World Health Organization urges more HIV testing by non-medical staff, outside of clinical settings, targeted to those who need it the most

Cheryl Johnson, World Health Organization, presenting at IAS 2015. Photo by Liz Highleyman,
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In addition to recommending that routine HIV testing in medical settings be expanded to reach new groups of patients, the World Health Organization’s new guidance on HIV testing also recommends the delivery of HIV testing by non-medical ‘lay providers’, often in community settings. The guidance urges planners to make careful, strategic choices about which HIV testing interventions will be best able to reach individuals with undiagnosed HIV. New approaches may be needed to reach key populations.

Self-testing is not yet recommended. This is because the evidence base for its effectiveness and the best ways to provide it is still emerging. But the substantial time that the World Health Organization (WHO) gave to discussing self-testing when launching their guidance at the 8th International AIDS Society Conference on HIV Pathogenesis, Treatment and Prevention (IAS 2015) in Vancouver on Sunday, suggests that the approach will have an important place in future guidance.

Improvements in HIV testing services are needed if the global targets of 90-90-90 are to be achieved. But many countries are lagging further behind on the objective of diagnosing 90% of people living with HIV than for the other two targets.



In HIV testing, when the person testing collects their own sample and performs the whole test themselves, including reading and interpreting the result. 

key populations

Groups of people who are disproportionately affected by HIV or who are particularly vulnerable to HIV infection. Depending on the context, may include men who have sex with men, transgender people, sex workers, people who inject drugs, adolescent girls, prisoners and migrants.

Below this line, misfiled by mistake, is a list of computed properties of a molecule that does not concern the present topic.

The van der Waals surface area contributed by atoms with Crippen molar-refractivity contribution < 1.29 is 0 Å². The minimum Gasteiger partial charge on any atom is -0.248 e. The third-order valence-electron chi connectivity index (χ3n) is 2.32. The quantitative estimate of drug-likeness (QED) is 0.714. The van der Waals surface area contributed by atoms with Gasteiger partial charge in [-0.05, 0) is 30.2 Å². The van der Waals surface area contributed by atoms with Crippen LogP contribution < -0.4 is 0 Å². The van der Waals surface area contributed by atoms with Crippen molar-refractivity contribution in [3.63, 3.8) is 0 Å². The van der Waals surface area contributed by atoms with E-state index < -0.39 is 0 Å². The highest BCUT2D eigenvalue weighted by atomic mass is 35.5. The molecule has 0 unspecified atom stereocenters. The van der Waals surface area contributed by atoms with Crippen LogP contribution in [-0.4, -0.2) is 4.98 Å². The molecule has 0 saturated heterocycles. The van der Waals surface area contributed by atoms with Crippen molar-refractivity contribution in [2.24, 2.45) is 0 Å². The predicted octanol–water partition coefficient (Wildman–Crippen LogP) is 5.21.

linkage to care

Refers to an individual’s entry into specialist HIV care after being diagnosed with HIV. 


Cost-effectiveness analyses compare the financial cost of providing health interventions with their health benefit in order to assess whether interventions provide value for money. As well as the cost of providing medical care now, analyses may take into account savings on future health spending (because a person’s health has improved) and the economic contribution a healthy person could make to society.

community setting

In the language of healthcare, something that happens in a “community setting” or in “the community” occurs outside of a hospital.

“The first 90 – diagnosis of HIV – is essential to the second 90 – initiation of ART among people with HIV – and the ultimate outcome of the third 90 – viral load suppression among people on ART,” the guidance says.

Due to HIV testing’s role within the treatment cascade, linkage to care is seen as an essential component of HIV testing services. Suggested practices include offering immediate antiretroviral therapy to people testing at home, integration of HIV testing and treatment services, transport vouchers, support from peers or lay providers, and case-management approaches. Moreover, people receiving an HIV-negative result may need linkage to HIV prevention services.

Counselling is still seen as a key component but providers need to do more than counsel and test. Hence the shift in terminology from voluntary testing and counselling (VTC) and HIV testing and counselling (HTC) to the current preferred term: HIV Testing Services (HTS).

For the first time, WHO recommends a larger role for lay providers in HIV testing. Lay providers are people who have been trained to deliver specific health services but do not have a formal medical education. This is in part a response to workforce and financial shortages. But it also allows HIV testing services to be provided differently, by people who are peers of those testing. They may be able to offer culturally competent, non-judgemental and respectful support which can improve the uptake of HIV testing in key populations such as men who have sex with men, sex workers and people who inject drugs.